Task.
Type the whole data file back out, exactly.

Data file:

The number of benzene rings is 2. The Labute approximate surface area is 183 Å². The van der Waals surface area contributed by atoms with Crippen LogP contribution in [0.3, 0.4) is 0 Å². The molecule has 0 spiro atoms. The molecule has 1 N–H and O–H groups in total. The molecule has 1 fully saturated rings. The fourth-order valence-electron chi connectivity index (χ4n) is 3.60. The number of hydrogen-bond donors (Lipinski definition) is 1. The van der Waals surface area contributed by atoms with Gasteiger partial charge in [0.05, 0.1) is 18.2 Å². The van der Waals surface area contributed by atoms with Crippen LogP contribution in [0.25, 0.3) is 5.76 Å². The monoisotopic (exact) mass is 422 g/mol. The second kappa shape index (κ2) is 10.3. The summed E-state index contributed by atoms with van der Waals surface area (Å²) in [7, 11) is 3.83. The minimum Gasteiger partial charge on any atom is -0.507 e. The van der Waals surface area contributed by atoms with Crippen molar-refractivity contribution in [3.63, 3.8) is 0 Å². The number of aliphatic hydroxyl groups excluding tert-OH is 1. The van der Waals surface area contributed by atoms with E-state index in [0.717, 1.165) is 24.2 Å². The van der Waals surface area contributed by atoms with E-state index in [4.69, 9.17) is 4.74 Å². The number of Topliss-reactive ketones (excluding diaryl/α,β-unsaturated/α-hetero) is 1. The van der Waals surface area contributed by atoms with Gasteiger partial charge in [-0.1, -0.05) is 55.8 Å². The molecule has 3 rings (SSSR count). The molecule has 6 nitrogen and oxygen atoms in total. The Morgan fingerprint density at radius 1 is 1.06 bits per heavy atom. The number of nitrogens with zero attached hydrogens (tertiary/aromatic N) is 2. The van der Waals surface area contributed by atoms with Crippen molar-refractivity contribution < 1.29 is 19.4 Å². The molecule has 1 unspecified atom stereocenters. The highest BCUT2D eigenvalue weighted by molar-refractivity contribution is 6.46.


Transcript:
The number of benzene rings is 2. The Labute approximate surface area is 183 Å². The van der Waals surface area contributed by atoms with Crippen LogP contribution in [0.3, 0.4) is 0 Å². The molecule has 0 spiro atoms. The molecule has 1 N–H and O–H groups in total. The molecule has 1 fully saturated rings. The fourth-order valence-electron chi connectivity index (χ4n) is 3.60. The number of hydrogen-bond donors (Lipinski definition) is 1. The van der Waals surface area contributed by atoms with Gasteiger partial charge in [0.05, 0.1) is 18.2 Å². The van der Waals surface area contributed by atoms with Crippen LogP contribution in [0.25, 0.3) is 5.76 Å². The monoisotopic (exact) mass is 422 g/mol. The second kappa shape index (κ2) is 10.3. The summed E-state index contributed by atoms with van der Waals surface area (Å²) in [7, 11) is 3.83. The minimum Gasteiger partial charge on any atom is -0.507 e. The van der Waals surface area contributed by atoms with Crippen molar-refractivity contribution in [3.63, 3.8) is 0 Å². The number of aliphatic hydroxyl groups excluding tert-OH is 1. The van der Waals surface area contributed by atoms with E-state index in [0.717, 1.165) is 24.2 Å². The van der Waals surface area contributed by atoms with E-state index in [4.69, 9.17) is 4.74 Å². The number of Topliss-reactive ketones (excluding diaryl/α,β-unsaturated/α-hetero) is 1. The van der Waals surface area contributed by atoms with Gasteiger partial charge in [-0.1, -0.05) is 55.8 Å². The molecule has 3 rings (SSSR count). The molecule has 6 nitrogen and oxygen atoms in total. The Morgan fingerprint density at radius 1 is 1.06 bits per heavy atom. The number of nitrogens with zero attached hydrogens (tertiary/aromatic N) is 2. The van der Waals surface area contributed by atoms with Crippen molar-refractivity contribution < 1.29 is 19.4 Å². The molecule has 1 unspecified atom stereocenters. The highest BCUT2D eigenvalue weighted by molar-refractivity contribution is 6.46.